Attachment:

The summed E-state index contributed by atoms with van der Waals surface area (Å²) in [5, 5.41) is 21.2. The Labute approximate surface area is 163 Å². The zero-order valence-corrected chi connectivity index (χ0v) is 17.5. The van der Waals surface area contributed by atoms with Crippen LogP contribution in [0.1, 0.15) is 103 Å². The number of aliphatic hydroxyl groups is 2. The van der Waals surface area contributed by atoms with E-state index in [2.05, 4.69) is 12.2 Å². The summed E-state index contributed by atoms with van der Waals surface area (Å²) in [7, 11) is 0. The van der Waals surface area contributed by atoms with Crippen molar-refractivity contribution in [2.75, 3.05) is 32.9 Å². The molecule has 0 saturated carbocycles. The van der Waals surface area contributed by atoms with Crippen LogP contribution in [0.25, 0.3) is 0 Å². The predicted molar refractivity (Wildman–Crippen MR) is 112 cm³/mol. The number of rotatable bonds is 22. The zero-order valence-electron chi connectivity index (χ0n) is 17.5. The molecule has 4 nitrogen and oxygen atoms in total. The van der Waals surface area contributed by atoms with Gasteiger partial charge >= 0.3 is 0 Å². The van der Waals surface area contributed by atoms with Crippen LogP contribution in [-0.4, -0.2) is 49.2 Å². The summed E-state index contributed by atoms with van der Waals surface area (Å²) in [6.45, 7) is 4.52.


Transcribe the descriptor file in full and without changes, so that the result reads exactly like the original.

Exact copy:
The summed E-state index contributed by atoms with van der Waals surface area (Å²) in [5, 5.41) is 21.2. The Labute approximate surface area is 163 Å². The zero-order valence-corrected chi connectivity index (χ0v) is 17.5. The van der Waals surface area contributed by atoms with Crippen LogP contribution in [0.1, 0.15) is 103 Å². The number of aliphatic hydroxyl groups is 2. The van der Waals surface area contributed by atoms with E-state index in [2.05, 4.69) is 12.2 Å². The summed E-state index contributed by atoms with van der Waals surface area (Å²) in [7, 11) is 0. The van der Waals surface area contributed by atoms with Crippen molar-refractivity contribution in [2.75, 3.05) is 32.9 Å². The molecule has 0 saturated carbocycles. The van der Waals surface area contributed by atoms with Crippen LogP contribution in [0.25, 0.3) is 0 Å². The predicted molar refractivity (Wildman–Crippen MR) is 112 cm³/mol. The number of rotatable bonds is 22. The zero-order valence-electron chi connectivity index (χ0n) is 17.5. The molecule has 4 nitrogen and oxygen atoms in total. The van der Waals surface area contributed by atoms with Gasteiger partial charge >= 0.3 is 0 Å². The van der Waals surface area contributed by atoms with Crippen LogP contribution in [-0.4, -0.2) is 49.2 Å². The summed E-state index contributed by atoms with van der Waals surface area (Å²) in [6.45, 7) is 4.52.